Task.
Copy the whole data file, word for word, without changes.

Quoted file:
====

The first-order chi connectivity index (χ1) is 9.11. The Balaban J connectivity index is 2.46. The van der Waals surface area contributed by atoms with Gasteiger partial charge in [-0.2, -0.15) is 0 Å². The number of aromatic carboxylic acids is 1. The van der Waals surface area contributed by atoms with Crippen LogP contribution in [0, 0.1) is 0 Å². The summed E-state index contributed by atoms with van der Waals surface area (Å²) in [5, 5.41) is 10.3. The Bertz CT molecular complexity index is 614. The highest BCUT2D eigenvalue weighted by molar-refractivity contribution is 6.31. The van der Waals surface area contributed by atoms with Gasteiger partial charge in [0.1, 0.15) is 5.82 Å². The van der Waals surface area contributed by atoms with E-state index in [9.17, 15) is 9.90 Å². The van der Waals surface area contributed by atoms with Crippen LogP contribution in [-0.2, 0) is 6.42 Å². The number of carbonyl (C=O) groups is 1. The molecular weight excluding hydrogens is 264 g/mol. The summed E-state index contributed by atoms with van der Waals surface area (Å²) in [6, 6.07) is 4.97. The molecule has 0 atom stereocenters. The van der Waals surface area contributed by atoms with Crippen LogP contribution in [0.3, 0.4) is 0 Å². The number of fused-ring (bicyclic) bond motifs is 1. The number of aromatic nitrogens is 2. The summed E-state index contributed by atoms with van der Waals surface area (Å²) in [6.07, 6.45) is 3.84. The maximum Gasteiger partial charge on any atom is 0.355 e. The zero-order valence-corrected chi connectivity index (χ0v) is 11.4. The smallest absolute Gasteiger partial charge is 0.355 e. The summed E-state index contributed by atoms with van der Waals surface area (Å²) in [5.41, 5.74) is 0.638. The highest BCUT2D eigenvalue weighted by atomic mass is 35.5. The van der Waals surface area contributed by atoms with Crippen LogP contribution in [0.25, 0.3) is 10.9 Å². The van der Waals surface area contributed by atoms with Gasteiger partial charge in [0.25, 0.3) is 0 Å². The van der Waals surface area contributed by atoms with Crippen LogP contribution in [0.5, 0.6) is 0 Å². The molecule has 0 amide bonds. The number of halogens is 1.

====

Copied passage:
The first-order chi connectivity index (χ1) is 9.11. The Balaban J connectivity index is 2.46. The van der Waals surface area contributed by atoms with Gasteiger partial charge in [-0.2, -0.15) is 0 Å². The number of aromatic carboxylic acids is 1. The van der Waals surface area contributed by atoms with Crippen LogP contribution in [0, 0.1) is 0 Å². The summed E-state index contributed by atoms with van der Waals surface area (Å²) in [5, 5.41) is 10.3. The Bertz CT molecular complexity index is 614. The highest BCUT2D eigenvalue weighted by molar-refractivity contribution is 6.31. The van der Waals surface area contributed by atoms with Gasteiger partial charge in [0.1, 0.15) is 5.82 Å². The van der Waals surface area contributed by atoms with E-state index in [9.17, 15) is 9.90 Å². The van der Waals surface area contributed by atoms with Crippen LogP contribution in [-0.2, 0) is 6.42 Å². The number of carbonyl (C=O) groups is 1. The molecular weight excluding hydrogens is 264 g/mol. The summed E-state index contributed by atoms with van der Waals surface area (Å²) in [6, 6.07) is 4.97. The molecule has 0 atom stereocenters. The van der Waals surface area contributed by atoms with Crippen LogP contribution in [0.3, 0.4) is 0 Å². The number of fused-ring (bicyclic) bond motifs is 1. The number of aromatic nitrogens is 2. The summed E-state index contributed by atoms with van der Waals surface area (Å²) in [6.07, 6.45) is 3.84. The maximum Gasteiger partial charge on any atom is 0.355 e. The zero-order valence-corrected chi connectivity index (χ0v) is 11.4. The smallest absolute Gasteiger partial charge is 0.355 e. The summed E-state index contributed by atoms with van der Waals surface area (Å²) in [5.41, 5.74) is 0.638. The highest BCUT2D eigenvalue weighted by atomic mass is 35.5. The van der Waals surface area contributed by atoms with Crippen LogP contribution in [0.25, 0.3) is 10.9 Å². The van der Waals surface area contributed by atoms with Gasteiger partial charge in [0.25, 0.3) is 0 Å². The van der Waals surface area contributed by atoms with Crippen LogP contribution in [0.5, 0.6) is 0 Å². The molecule has 0 amide bonds. The number of halogens is 1.